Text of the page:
Skip to main content

Unfortunately we don't fully support your browser. If you have the option to, please upgrade to a newer version or use Mozilla Firefox, Microsoft Edge, Google Chrome, or Safari 14 or newer. If you are unable to, and need support, please send us your feedback.

Publish with us
Paravesical Fossa
Digestive System

Paravesical Fossa

Fossa paravesicalis

Read more


The peritoneum is a complex, continuous serous membrane consisting of a layer of mesothelium and varying degrees of connective and adipose tissue. Visually, it’s largely unremarkable, smooth, and has a lubricated surface due to the presence of peritoneal fluid.

Complete Anatomy
The world's most advanced 3D anatomy platform
Try it for Free

Anatomical Relations

The paravesical fossa is shallow space that lies between the bladder and the anterolateral pelvic wall on each side. These fossae are limited laterally by the peritoneal fold overlaying the round ligament (female) or ductus deferens (male) and continues as the parietal peritoneum of the anterolateral abdominal wall. The fossae are limited medially by the peritoneum reflected over the bladder. Posteriorly, the paravesical fossae are separated from the pararectal fossae on the ipsilateral side by the ureter. In females, it’s also separated by the double peritoneal fold that forms the broad ligament. The obturator canal opens inferior into the paravesical fossae.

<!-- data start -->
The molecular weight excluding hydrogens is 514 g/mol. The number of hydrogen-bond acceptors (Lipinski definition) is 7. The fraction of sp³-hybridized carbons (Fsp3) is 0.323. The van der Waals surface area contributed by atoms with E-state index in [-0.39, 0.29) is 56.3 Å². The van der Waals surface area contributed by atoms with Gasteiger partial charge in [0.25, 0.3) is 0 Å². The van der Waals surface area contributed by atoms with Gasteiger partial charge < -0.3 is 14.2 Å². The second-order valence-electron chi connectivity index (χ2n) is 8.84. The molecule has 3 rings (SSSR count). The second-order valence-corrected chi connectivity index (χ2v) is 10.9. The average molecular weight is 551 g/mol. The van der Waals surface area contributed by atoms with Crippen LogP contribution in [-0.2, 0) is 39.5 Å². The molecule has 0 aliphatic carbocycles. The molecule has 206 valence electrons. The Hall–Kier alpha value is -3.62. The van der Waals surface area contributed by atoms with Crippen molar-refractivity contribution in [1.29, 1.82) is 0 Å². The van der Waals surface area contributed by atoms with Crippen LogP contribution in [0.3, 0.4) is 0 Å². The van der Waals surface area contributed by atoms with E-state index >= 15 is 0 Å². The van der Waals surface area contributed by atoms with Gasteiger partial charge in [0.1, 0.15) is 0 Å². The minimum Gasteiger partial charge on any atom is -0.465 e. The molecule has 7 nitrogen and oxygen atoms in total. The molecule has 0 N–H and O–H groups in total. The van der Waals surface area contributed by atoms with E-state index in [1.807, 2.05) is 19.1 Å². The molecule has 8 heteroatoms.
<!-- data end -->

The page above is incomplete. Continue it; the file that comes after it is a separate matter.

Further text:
The paravesical fossa is usually shallow although its depth is variable and is affected by the degree of distension of the bladder (Standring, 2016).

List of Clinical Correlates

- Ascites

- Adhesions


Standring, S. (2016) Gray's Anatomy: The Anatomical Basis of Clinical Practice. Gray's Anatomy Series 41 edn.: Elsevier Limited.

Complete Anatomy

The world's most advanced 3D anatomy platform

Complete Anatomy